Miss Red (Sharon Stern) is an Israeli dancehall MC with an effortlessly sharp, excited flow, frequently punctuating her rapid-fire rhymes with squeaks, and she's just as adept at switching into a calmer, more detached mode. Ever since she spontaneously took the stage during a 2011 gig by the Bug (Kevin Martin), the two have been frequent collaborators, both on-stage and in the studio. She only made one appearance on the Bug's 2014 album Angels & Devils, but she's clearly a perfect match for Martin's warped brand of industrial dancehall, so it's no surprise that Martin produced her 2015 mixtape Murder as well as her 2018 full-length debut, K.O.
On "One Shot Killer," from her debut album, K.O., the Israeli dancehall MC Miss Red echoes a tune from ten years ago--a tune that Kevin Martin, AKA The Bug, also produced. It has the same hammering bassline and paranoid ambience as "Skeng," but in Miss Red's version she swaps apocalyptic bad-man vibes for spooky, ethereal energy. It's a highlight of the LP, the culmination of the two artists' seven-year relationship, which began when Miss Red, born Sharon Stern, grabbed the microphone at one of Martin's gigs in a Tel Aviv basement.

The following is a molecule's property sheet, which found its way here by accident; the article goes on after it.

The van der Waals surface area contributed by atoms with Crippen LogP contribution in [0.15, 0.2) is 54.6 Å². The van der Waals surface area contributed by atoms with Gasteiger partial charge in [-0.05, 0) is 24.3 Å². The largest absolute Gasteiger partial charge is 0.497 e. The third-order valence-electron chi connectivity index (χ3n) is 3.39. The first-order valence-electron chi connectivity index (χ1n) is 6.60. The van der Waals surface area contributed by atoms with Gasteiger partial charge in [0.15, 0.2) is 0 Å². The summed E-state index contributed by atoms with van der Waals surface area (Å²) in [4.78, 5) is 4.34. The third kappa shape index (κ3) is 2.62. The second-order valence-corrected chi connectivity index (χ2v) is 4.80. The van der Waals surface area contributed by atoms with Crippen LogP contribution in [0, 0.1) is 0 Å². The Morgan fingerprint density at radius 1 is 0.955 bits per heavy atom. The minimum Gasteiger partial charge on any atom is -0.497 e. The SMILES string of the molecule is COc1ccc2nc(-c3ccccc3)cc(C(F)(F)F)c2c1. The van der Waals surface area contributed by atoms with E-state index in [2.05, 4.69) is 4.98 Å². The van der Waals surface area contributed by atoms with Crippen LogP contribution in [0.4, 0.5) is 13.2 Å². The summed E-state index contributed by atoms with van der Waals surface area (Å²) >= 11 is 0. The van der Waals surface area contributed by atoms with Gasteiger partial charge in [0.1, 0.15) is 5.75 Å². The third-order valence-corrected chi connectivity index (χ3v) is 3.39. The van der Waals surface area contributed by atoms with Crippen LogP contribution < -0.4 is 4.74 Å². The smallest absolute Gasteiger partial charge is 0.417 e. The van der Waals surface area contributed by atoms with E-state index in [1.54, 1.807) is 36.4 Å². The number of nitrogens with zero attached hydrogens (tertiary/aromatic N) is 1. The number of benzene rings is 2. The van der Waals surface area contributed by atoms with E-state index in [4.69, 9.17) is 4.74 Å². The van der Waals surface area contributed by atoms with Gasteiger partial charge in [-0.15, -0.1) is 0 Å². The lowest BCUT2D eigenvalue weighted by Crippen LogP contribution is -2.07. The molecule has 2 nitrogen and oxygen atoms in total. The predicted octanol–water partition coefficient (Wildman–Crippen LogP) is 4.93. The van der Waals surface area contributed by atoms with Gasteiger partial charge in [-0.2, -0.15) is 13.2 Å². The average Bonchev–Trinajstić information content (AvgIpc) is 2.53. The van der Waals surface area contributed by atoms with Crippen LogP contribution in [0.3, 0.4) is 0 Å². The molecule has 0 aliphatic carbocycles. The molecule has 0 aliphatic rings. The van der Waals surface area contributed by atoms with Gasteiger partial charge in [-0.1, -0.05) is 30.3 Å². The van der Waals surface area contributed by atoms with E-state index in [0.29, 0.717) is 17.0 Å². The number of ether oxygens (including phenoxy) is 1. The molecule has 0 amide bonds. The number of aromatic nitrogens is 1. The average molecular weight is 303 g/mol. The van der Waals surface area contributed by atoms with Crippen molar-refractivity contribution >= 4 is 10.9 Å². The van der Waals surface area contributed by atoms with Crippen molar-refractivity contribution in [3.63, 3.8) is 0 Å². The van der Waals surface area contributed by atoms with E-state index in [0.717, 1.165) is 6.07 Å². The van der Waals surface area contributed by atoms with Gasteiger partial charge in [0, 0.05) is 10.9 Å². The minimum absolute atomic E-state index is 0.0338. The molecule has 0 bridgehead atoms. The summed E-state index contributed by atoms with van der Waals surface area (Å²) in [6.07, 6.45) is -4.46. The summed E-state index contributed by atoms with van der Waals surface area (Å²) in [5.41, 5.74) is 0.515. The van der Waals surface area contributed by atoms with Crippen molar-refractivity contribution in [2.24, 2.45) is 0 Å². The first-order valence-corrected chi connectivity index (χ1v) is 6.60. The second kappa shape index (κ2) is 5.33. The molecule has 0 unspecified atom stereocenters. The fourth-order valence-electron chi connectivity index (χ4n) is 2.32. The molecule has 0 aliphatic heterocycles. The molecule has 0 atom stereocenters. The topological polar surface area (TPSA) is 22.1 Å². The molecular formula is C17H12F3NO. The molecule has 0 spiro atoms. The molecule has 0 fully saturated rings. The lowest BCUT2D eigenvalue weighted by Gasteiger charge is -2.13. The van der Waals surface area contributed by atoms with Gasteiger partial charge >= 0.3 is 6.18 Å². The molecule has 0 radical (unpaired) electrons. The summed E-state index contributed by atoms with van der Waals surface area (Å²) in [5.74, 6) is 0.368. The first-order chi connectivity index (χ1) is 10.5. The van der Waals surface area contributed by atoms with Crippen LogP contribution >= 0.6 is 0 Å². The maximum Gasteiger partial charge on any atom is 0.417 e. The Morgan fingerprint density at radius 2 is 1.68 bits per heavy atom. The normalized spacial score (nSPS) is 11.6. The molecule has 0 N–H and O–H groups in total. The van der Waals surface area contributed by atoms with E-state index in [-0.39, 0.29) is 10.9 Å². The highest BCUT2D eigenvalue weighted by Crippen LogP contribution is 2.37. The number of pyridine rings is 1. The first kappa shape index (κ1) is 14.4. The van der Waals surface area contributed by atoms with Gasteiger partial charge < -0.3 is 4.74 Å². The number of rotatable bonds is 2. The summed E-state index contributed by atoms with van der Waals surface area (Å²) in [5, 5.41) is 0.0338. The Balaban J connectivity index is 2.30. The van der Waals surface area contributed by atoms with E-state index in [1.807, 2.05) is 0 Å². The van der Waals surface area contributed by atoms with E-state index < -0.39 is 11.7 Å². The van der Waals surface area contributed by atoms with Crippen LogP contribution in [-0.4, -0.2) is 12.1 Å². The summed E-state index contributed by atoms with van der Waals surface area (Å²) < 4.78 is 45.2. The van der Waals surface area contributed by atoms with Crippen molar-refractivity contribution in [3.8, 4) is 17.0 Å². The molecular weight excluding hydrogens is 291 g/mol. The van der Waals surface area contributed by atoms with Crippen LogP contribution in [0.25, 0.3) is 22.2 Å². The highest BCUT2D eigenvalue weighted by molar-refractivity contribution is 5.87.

From Jamaica to Israel, Miss Red comes through with a forward thinking vision of dancehall with her debut full-length 'K.O', produced by long time collaborator The Bug. Showcasing her ability to adapt flow depending on the sonic environment, opener 'Shock Out' illustrates a playful approach that floats on the periphery of danger while 'Slay' sees her really flex her lyricism complete with a wavy flow. As is to be expected, The Bug's production floats in the oxymoronic universe of heavy and atmospheric that is both haunting and devastating.
Dancehall is in a curious state at the moment. The shadow it casts over the pop mainstream has arguably never been longer, yet time and again the resulting music simply sinks into the "sea of poptastic blandness" described by Kevin Martin, aka The Bug, the producer for K.O.. This album, from Israeli MC Miss Red, can be understood as an antidote to that blandness, a subversion of the lumpy, indistinct dancehall tropes of Major Lazer et al into something more urgent, engaged, and invigorating.